More on further mass North Korean defections to follow – Part 2

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And what has to be of special concern to Chairman Kim, however, is that Beijing did not stop the defections. The workers did not smuggle themselves out of China, as many had done in the past. On the contrary, they openly left the People’s Republic with their passports, traveling to Thailand before arriving in South Korea.

In the past, Pyongyang could count on Beijing to do almost anything to capture defectors and hand them over to North Korean border guards. This time, however, Chinese customs officials just waved the fleeing workers across the Thai border, a clear indication China was sending an unfriendly message to the Kim regime.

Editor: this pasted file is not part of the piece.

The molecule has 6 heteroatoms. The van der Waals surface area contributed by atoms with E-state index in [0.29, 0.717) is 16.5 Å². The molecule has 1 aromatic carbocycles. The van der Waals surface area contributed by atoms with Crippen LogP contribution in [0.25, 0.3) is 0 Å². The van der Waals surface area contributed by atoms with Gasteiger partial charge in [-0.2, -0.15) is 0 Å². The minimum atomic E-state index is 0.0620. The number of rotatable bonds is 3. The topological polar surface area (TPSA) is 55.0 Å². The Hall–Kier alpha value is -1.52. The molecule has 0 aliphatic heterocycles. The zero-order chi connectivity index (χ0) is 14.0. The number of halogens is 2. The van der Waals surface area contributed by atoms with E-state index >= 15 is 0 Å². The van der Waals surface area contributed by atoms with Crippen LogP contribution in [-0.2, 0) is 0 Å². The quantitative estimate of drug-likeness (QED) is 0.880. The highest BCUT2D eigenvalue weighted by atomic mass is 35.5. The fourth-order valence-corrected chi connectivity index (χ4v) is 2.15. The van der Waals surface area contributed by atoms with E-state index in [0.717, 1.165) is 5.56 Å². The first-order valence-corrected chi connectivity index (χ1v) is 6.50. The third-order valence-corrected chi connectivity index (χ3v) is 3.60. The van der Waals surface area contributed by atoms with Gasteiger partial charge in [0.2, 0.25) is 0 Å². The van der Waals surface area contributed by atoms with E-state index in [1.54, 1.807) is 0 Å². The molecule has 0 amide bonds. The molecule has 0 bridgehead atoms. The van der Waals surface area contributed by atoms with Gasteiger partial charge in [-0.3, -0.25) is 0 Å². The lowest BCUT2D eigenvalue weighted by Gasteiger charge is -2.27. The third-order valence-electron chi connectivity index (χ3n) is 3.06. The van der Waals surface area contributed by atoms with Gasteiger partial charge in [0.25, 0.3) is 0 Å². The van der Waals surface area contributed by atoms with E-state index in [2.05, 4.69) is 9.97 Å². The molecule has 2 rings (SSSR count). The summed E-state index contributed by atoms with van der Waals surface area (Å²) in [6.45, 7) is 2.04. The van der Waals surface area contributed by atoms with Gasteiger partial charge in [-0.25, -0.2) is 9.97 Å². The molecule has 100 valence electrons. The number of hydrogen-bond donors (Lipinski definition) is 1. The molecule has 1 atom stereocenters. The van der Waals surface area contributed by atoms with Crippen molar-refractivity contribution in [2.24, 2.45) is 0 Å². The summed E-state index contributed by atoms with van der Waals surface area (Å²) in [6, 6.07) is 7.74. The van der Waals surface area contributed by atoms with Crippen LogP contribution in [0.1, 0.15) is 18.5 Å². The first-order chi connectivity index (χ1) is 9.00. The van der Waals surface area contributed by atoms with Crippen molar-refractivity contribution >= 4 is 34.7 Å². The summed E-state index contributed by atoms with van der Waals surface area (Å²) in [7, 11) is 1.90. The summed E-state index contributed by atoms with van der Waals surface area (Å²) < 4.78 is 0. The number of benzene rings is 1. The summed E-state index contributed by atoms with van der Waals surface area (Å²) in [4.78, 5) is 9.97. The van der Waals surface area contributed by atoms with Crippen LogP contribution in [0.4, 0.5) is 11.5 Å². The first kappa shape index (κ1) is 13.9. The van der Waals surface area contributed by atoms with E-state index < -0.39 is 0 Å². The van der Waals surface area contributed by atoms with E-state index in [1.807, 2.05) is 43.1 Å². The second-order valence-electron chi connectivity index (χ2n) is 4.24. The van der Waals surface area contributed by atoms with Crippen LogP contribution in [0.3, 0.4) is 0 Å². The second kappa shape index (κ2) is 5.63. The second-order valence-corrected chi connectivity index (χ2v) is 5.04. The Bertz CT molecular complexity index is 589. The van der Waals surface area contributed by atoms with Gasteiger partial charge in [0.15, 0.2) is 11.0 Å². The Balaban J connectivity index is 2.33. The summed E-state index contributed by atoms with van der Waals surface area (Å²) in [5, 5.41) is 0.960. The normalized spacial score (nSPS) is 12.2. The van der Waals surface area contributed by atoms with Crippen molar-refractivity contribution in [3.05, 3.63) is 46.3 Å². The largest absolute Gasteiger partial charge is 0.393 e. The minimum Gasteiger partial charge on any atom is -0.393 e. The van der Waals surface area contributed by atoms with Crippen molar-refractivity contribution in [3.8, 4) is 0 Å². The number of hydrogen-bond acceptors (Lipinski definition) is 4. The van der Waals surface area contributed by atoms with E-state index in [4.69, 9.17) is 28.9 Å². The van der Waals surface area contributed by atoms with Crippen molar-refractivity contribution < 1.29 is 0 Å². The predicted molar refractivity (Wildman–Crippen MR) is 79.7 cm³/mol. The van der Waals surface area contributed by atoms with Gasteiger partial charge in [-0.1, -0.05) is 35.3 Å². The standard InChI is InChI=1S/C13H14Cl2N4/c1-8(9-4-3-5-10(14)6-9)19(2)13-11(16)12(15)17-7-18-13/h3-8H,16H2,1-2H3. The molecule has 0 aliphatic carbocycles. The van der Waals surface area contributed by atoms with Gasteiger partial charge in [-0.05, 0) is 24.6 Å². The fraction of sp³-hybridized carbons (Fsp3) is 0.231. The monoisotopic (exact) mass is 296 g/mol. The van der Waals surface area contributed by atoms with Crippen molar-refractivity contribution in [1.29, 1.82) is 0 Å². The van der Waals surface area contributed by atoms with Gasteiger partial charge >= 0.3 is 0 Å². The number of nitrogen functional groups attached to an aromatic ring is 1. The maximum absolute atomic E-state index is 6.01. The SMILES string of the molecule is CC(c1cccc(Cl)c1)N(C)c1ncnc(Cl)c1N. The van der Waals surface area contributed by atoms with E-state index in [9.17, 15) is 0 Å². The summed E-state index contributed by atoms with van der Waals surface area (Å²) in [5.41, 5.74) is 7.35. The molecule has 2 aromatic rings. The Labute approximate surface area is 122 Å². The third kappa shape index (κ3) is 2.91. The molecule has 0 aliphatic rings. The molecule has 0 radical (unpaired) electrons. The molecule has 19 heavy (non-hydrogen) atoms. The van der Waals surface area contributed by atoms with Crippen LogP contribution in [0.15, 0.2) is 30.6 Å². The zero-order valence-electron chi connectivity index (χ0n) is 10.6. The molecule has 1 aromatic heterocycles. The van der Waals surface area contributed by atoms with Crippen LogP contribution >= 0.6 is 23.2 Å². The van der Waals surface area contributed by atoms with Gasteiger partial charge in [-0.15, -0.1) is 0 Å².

And there is another wrinkle. Offshore restaurant workers generally come from the higher classes and are chosen for their loyalty, so the mass defection from the Ningbo restaurant must now be having a psychological impact on regime elements back home.

Perhaps more escapes are on the way. Seoul expects additional mass defections from the 50,000 to 100,000 North Koreans working outside the Democratic People’s Republic of Korea.

North Korea appears very far from regime collapse at the moment, but the defection of a senior colonel, a diplomat, and the Restaurant 13 are tremors that could foreshadow quakes to come.

[Read full article at The Daily Beast]

This entry was posted in , , , by Grant Montgomery.

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